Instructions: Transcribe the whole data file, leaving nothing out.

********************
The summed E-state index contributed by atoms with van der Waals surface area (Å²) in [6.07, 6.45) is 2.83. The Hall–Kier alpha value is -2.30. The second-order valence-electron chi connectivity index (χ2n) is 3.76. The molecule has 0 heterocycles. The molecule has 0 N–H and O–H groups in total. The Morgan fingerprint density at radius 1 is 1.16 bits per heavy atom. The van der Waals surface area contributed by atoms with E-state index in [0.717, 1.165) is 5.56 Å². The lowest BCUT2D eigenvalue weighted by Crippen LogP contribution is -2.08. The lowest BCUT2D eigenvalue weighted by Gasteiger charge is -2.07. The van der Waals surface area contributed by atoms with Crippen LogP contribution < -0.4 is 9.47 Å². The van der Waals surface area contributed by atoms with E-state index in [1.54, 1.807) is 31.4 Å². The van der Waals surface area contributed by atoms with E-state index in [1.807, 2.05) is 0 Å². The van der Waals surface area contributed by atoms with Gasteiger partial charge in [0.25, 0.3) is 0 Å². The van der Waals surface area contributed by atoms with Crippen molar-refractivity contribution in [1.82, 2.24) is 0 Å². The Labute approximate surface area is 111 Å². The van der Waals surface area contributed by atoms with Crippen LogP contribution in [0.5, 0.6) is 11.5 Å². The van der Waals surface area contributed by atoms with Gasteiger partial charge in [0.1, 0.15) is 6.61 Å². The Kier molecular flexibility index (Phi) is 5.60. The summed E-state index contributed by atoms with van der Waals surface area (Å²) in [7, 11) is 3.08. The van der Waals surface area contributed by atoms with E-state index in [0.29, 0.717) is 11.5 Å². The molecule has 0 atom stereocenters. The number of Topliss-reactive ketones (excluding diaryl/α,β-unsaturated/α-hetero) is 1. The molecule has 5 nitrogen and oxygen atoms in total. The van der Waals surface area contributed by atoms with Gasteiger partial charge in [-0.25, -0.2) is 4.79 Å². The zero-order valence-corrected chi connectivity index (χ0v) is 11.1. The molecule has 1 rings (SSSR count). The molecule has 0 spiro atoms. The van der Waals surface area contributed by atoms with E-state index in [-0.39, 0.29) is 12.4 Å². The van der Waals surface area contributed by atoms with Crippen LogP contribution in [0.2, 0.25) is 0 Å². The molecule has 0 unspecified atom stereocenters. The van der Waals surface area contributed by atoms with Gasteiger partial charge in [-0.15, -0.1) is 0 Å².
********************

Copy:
The summed E-state index contributed by atoms with van der Waals surface area (Å²) in [6.07, 6.45) is 2.83. The Hall–Kier alpha value is -2.30. The second-order valence-electron chi connectivity index (χ2n) is 3.76. The molecule has 0 heterocycles. The molecule has 0 N–H and O–H groups in total. The Morgan fingerprint density at radius 1 is 1.16 bits per heavy atom. The van der Waals surface area contributed by atoms with E-state index in [0.717, 1.165) is 5.56 Å². The lowest BCUT2D eigenvalue weighted by Crippen LogP contribution is -2.08. The lowest BCUT2D eigenvalue weighted by Gasteiger charge is -2.07. The van der Waals surface area contributed by atoms with Crippen LogP contribution < -0.4 is 9.47 Å². The van der Waals surface area contributed by atoms with E-state index in [1.54, 1.807) is 31.4 Å². The van der Waals surface area contributed by atoms with E-state index in [1.807, 2.05) is 0 Å². The van der Waals surface area contributed by atoms with Gasteiger partial charge in [0.25, 0.3) is 0 Å². The van der Waals surface area contributed by atoms with Crippen molar-refractivity contribution in [1.82, 2.24) is 0 Å². The Labute approximate surface area is 111 Å². The van der Waals surface area contributed by atoms with Crippen LogP contribution in [0.5, 0.6) is 11.5 Å². The van der Waals surface area contributed by atoms with Gasteiger partial charge in [0.1, 0.15) is 6.61 Å². The Kier molecular flexibility index (Phi) is 5.60. The summed E-state index contributed by atoms with van der Waals surface area (Å²) in [7, 11) is 3.08. The van der Waals surface area contributed by atoms with E-state index in [0.29, 0.717) is 11.5 Å². The molecule has 0 atom stereocenters. The number of Topliss-reactive ketones (excluding diaryl/α,β-unsaturated/α-hetero) is 1. The molecule has 5 nitrogen and oxygen atoms in total. The van der Waals surface area contributed by atoms with Gasteiger partial charge in [-0.25, -0.2) is 4.79 Å². The zero-order valence-corrected chi connectivity index (χ0v) is 11.1. The molecule has 1 rings (SSSR count). The molecule has 0 spiro atoms. The van der Waals surface area contributed by atoms with E-state index in [-0.39, 0.29) is 12.4 Å². The van der Waals surface area contributed by atoms with Crippen LogP contribution in [0.2, 0.25) is 0 Å². The molecule has 0 unspecified atom stereocenters. The van der Waals surface area contributed by atoms with Gasteiger partial charge in [-0.15, -0.1) is 0 Å².